In the future, you may be able to grow your own biofuels at home, using nothing more than e-waste. It may sound a little far-fetched, but a team of undergrads from the University of Illinois at Urbana-Champaign recently designed an ‘algae bioreactor’ called the Bio-Grow–a device which can cultivate high outputs of algae intended for biofuel production–from old computer parts, which they envision as part of a distributed generation future for biofuels.
To make your own Bio-Grow, you’ll need side panels from an Apple G4 CPU tower for the incubating tank, PVC pipes for structural reinforcement and high density foam for insulation and stability, as well as an old Apple iMac CRT to provide the light necessary for photosynthesis. TreeHugger reports that a modified Dell Latitude CPX laptop will control and adjust the temperature for your little green fuel-source, as well as the required light spectrums generated by the iMac CRT. Throw in a water pump to aerate the algae and a faucet that will allow you to harvest your crop at any time, and there you have it: biofuels on tap at home.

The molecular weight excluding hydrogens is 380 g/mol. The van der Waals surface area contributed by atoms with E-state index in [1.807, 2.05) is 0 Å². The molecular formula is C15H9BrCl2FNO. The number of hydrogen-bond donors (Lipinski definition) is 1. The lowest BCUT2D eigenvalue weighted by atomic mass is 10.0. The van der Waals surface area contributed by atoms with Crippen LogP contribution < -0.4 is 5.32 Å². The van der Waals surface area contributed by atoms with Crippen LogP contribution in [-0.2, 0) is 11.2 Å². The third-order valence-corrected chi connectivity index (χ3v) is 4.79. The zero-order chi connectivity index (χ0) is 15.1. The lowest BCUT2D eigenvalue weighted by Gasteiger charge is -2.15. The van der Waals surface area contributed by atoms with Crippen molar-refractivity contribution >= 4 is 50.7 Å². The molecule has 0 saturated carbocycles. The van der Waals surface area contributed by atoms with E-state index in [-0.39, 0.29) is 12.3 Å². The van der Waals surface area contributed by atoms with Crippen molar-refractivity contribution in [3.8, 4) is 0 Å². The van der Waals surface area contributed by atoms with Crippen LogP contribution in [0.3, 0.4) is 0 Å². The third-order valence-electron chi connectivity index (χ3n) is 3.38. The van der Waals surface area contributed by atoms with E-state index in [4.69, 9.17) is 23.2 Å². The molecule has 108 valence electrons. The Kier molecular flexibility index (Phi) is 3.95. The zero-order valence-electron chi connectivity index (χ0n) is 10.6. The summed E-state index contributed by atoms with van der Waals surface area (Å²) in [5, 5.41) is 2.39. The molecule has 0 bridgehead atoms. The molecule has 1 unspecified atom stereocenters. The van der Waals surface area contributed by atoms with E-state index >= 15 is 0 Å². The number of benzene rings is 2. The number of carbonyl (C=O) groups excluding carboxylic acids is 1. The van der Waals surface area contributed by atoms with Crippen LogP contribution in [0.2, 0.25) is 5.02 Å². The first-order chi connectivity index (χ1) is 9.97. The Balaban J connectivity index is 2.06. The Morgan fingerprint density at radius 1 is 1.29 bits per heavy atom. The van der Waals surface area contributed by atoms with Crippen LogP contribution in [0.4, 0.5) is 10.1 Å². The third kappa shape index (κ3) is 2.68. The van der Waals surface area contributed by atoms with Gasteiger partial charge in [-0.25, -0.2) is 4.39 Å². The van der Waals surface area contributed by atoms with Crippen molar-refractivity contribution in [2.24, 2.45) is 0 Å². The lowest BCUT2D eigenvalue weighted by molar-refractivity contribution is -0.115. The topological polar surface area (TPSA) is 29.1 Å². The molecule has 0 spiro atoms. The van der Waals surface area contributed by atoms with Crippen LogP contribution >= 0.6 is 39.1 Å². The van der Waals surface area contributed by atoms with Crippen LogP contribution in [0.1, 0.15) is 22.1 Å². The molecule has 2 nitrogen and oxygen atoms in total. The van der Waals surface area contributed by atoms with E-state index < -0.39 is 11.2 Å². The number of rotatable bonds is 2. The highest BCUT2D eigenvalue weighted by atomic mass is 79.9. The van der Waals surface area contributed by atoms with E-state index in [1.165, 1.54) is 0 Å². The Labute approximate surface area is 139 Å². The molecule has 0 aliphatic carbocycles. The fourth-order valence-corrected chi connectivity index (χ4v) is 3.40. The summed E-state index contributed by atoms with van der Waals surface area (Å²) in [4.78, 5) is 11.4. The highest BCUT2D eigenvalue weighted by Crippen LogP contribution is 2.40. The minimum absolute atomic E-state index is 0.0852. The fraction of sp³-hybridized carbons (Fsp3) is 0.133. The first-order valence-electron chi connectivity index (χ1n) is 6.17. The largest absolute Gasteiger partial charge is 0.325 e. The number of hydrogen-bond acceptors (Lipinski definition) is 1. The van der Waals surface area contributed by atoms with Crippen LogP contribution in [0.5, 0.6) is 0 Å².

Of course, we’re still along way from the time when we’ll all be able to cart our bucket of algae down to the gas station and receive a discount on the stuff we put in the tank–and the Bio-Grow is at present is still a conceptual prototype. Still, thinking like this holds promise, as the team estimates that the algae produced from Bio-Grow devices installed in only 6.5 percent of American homes would be sufficient enough to replace petroleum in this country with algae biodiesel.